Wednesday, April 30, 2008

A point about McCain's plan

I sort of alluded to this issue in my previous post but reading a post at Time Magazine's blog "Swampland" right now it occurred to me that I should have been more clear and more precise.

John McCain's health care plan is based on the idea of undermining employer provided health insurance and forcing individuals into the insurance market on their own. If you like the health care plan your employer currently provides tough luck, John McCain is going to remove the tax incentives for your employer and send you out to purchase your own coverage. Oh, and he'll give you a tax credit to cover 40% of the costs.

In contrast both Hillary Clinton and Barack Obama's health care plans build upon the system that is already in place. As Senator Clinton says on the stump, if you like the plan you have now you can keep it.

John McCain will take your health insurance away, whether you want to give it up or not. Hillary Clinton and Barack Obama will let you decide what's best for you and your family.

As Karen Tumulty at Swampland rightly notes this is a risky political gambit for McCain,

In many ways, McCain is moving into far more treacherous political territory as well. As Hillary Clinton learned the hard way in 1994, it is dangerous to propose pushing people who are reasonably satisfied with their current coverage into a different system. (That's why every time she discusses her current plan, she starts by telling people that if they like what they have, they can keep it.) "Do people who have insurance in the workplace really want ot take the risk of moving out?" Blendon asks. "The history of the health care debate is that middle-income people in this country are risk averse."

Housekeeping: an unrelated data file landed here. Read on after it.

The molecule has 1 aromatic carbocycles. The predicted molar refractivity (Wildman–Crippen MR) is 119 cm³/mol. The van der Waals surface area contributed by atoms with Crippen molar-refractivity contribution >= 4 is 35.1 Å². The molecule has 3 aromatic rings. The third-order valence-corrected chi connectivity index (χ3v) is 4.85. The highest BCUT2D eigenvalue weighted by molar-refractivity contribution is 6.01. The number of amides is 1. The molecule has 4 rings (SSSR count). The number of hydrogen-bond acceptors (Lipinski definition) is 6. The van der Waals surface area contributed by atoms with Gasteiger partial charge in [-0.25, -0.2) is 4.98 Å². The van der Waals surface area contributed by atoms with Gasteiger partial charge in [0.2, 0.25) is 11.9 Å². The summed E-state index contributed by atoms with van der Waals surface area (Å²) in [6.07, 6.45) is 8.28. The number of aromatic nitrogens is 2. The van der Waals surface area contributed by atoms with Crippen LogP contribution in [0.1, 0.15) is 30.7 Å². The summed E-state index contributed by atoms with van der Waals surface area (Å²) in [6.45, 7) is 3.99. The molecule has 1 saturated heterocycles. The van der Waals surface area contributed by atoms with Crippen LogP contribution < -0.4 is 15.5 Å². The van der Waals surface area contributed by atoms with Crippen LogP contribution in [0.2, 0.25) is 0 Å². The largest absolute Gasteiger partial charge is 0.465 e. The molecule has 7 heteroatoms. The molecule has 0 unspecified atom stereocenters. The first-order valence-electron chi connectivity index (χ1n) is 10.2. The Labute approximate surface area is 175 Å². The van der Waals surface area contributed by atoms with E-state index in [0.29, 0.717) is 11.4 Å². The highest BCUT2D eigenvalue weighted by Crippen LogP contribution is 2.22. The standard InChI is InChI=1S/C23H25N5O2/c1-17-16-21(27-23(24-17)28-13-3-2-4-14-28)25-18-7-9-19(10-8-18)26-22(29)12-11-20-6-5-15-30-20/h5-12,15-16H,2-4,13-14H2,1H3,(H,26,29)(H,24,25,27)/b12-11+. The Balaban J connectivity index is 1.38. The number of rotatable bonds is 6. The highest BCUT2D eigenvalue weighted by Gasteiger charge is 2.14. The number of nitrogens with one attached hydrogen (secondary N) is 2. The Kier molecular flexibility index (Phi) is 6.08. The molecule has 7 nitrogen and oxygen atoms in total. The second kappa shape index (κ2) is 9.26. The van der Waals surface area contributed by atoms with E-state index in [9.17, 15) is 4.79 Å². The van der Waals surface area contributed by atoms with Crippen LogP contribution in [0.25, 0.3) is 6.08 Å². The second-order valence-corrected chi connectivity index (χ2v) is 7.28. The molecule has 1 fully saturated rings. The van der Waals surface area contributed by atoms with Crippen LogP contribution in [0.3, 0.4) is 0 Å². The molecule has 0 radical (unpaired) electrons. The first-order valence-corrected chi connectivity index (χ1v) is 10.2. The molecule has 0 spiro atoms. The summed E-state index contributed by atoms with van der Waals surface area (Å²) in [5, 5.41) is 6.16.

I hope Democrats make this contrast clear as the election cycle moves forward.

If you're really interested in this Ezra Klein has more over at The American Prospect which touches on some of the issues I have raised already. A teaser,

Give McCain this: His philosophy is clear. McCain believes that Americans use too much health care, and he has created a plan that will make care less affordable so millions of Americans will use less. He even has a euphemistic description for this approach: "The key to real reform," he says, "is to restore control over our health-care system to the patients themselves … These accounts put the family in charge of what they pay for."

That's undoubtedly true. Parents weighing an emergency room visit they can't afford no doubt realize that they are in charge of what they are paying for. They are certainly more "price sensitive." They are certainly not acting with the wanton disregard of an insured family who seeks care for their feverish child without a second thought. The question, of course, is whether this sort of cost sensitivity is desirable.

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